Germany, Europe's badly bruised economic powerhouse, will be hit by a deep recession by the second quarter, confirms Deutsche Bundesbank, the country's central bank.

Germany, however, is well-positioned to cope with the upcoming economic downturn due to its strong public finances, said Bundesbank in a report released Monday. The resilient German economy has managed to survive the global trade war launched by President Donald Trump but is now taking massive damage from COVID-19. The pandemic is forcing businessess to go bankrupt at an alarming rate and is hurtling thousands of employees into joblessness due to social distancing and lockdowns.

"The slide into a pronounced recession cannot be prevented," said Bundesbank. "German public finances are well-positioned for this."

The bank said federal government measures might at least bolster confidence the inevitable economic damage can be mitigated. Bundesbank president Jens Weidmann praised the German government's "quick and correct" actions in this regard.

Germany has crafted an emergency budget worth more than $160 billion (€150 billion) in the hope of maintaining jobs at businesses threatened the pandemic, and cushioning the long term cost of the recession.

The European Central Bank (ECB) has also promised to help see Germany through the upcoming recession with purchases of up to $1.18 trillion (€1.1 trillion) worth of euro zone debt this year. Economists said this move should keep lowering borrowing costs for both businesses and governments.

The ECB also sees a recession as in the cards for Germany. A recession in Germany "is now inevitable" as COVID-19 rampages through the country said ECB Governing Council member Jens Weidmann.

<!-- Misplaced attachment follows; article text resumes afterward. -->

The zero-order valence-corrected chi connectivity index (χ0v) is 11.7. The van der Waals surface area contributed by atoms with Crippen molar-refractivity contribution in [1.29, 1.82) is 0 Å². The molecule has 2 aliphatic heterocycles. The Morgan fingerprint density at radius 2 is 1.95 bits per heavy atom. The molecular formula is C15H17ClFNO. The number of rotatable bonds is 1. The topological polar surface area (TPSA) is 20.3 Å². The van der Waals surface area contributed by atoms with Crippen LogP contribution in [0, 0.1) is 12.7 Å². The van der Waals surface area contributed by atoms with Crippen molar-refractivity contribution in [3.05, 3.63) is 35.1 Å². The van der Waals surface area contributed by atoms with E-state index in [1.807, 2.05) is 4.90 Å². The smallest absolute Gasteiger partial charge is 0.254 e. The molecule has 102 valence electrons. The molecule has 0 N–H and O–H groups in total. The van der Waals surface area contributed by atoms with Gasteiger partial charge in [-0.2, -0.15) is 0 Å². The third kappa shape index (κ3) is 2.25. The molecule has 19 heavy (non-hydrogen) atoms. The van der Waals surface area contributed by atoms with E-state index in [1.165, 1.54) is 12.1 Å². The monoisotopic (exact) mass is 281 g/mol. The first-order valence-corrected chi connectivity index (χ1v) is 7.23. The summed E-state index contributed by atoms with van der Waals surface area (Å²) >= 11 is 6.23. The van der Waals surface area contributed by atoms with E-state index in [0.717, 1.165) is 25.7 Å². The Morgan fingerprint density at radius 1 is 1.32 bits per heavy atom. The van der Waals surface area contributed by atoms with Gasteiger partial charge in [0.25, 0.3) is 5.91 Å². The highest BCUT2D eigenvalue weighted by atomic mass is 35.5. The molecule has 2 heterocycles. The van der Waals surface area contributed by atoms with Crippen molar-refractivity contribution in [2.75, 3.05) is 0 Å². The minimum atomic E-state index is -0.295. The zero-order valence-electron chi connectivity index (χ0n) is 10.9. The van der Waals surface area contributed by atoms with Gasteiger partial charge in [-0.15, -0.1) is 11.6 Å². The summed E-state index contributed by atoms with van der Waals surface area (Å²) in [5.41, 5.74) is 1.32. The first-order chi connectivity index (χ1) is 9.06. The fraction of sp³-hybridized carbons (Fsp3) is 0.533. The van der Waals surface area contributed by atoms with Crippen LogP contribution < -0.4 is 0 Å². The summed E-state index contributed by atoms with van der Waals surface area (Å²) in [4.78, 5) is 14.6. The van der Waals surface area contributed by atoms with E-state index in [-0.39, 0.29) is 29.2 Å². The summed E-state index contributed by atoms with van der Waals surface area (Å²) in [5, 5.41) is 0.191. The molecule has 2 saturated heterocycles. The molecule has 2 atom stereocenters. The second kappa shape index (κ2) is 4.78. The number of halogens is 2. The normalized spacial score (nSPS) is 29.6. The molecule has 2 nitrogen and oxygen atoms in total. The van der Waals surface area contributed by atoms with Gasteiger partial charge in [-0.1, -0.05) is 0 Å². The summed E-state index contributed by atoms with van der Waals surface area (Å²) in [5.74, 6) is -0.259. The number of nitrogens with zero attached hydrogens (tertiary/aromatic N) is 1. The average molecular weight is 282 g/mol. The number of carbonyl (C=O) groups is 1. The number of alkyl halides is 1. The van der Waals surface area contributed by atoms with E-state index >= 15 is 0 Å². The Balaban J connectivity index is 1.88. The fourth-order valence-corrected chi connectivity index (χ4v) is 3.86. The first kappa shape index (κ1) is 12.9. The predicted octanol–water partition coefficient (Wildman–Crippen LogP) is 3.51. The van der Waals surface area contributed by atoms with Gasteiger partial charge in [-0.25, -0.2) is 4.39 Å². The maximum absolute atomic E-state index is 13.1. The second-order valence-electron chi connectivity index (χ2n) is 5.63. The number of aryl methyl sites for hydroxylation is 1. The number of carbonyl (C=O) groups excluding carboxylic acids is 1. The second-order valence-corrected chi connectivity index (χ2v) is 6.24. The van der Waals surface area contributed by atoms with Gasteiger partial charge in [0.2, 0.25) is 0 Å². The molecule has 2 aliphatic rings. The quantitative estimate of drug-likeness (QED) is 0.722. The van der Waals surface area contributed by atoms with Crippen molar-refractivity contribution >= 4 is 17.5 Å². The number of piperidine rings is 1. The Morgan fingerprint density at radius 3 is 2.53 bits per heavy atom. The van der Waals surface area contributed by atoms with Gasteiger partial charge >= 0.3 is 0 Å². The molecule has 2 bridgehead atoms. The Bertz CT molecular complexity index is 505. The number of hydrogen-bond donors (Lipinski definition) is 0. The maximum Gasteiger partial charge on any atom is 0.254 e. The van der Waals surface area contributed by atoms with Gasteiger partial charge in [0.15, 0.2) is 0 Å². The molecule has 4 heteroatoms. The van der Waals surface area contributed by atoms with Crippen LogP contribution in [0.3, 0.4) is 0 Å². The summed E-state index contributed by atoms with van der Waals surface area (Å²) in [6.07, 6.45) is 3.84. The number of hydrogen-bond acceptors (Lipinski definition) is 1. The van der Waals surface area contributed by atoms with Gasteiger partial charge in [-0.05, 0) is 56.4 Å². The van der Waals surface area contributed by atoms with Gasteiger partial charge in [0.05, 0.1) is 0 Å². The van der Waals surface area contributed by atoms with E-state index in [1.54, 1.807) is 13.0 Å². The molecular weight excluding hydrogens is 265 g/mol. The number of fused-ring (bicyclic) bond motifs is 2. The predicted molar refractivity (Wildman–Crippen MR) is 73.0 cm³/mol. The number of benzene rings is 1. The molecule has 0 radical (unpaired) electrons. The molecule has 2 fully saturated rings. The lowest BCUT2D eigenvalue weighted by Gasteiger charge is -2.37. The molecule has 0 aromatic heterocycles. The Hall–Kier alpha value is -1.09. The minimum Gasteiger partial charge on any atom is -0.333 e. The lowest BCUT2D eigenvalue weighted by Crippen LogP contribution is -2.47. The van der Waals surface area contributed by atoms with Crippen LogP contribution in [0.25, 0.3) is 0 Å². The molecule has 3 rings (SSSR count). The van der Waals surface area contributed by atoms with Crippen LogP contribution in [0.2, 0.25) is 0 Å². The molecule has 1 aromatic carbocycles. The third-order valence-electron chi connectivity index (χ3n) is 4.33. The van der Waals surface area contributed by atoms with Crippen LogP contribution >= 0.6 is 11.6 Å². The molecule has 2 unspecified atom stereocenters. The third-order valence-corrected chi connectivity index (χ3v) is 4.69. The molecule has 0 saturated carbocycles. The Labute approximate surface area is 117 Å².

Weidmann said the emergency $800 billion (€750 billion) bond-buying the program agreed upon by the ECB this week to calm stress in financial markets don't mean the ECB's coffers are now empty. He pointed out central banks are only supported acts, and that government must be at the forefront of the fight against COVID-19 and its deleterious economic impact.

"Monetary policy can help, but this time it can't be the first line of defense," he noted.

Some ECB policy makers are unhappy the bond-buying could require them to raise the limits on how much debt the institution can hold. This controversial move, which was implemented in 2015 with the launch of quantitative easing is meant to address concerns the ECB would breach European Union law by financing governments.

Weidmann said the ECB Governing Council is unanimous that action is needed "even if we had differences in individual points."

Germany is currently the fifth-most COVID-19 infected country in the world, according to data from both the Center for Systems Science and Engineering (CSSE) at Johns Hopkins University and Worldometer, an online database.

As of Monday afternoon, New York time, CSSE reported 29,056 confirmed COVID-19 cases in Germany and 118 deaths, the ninth-largest toll in the world. On the other hand, Worldometer also reported 29,056 cases in Germany but 123 deaths.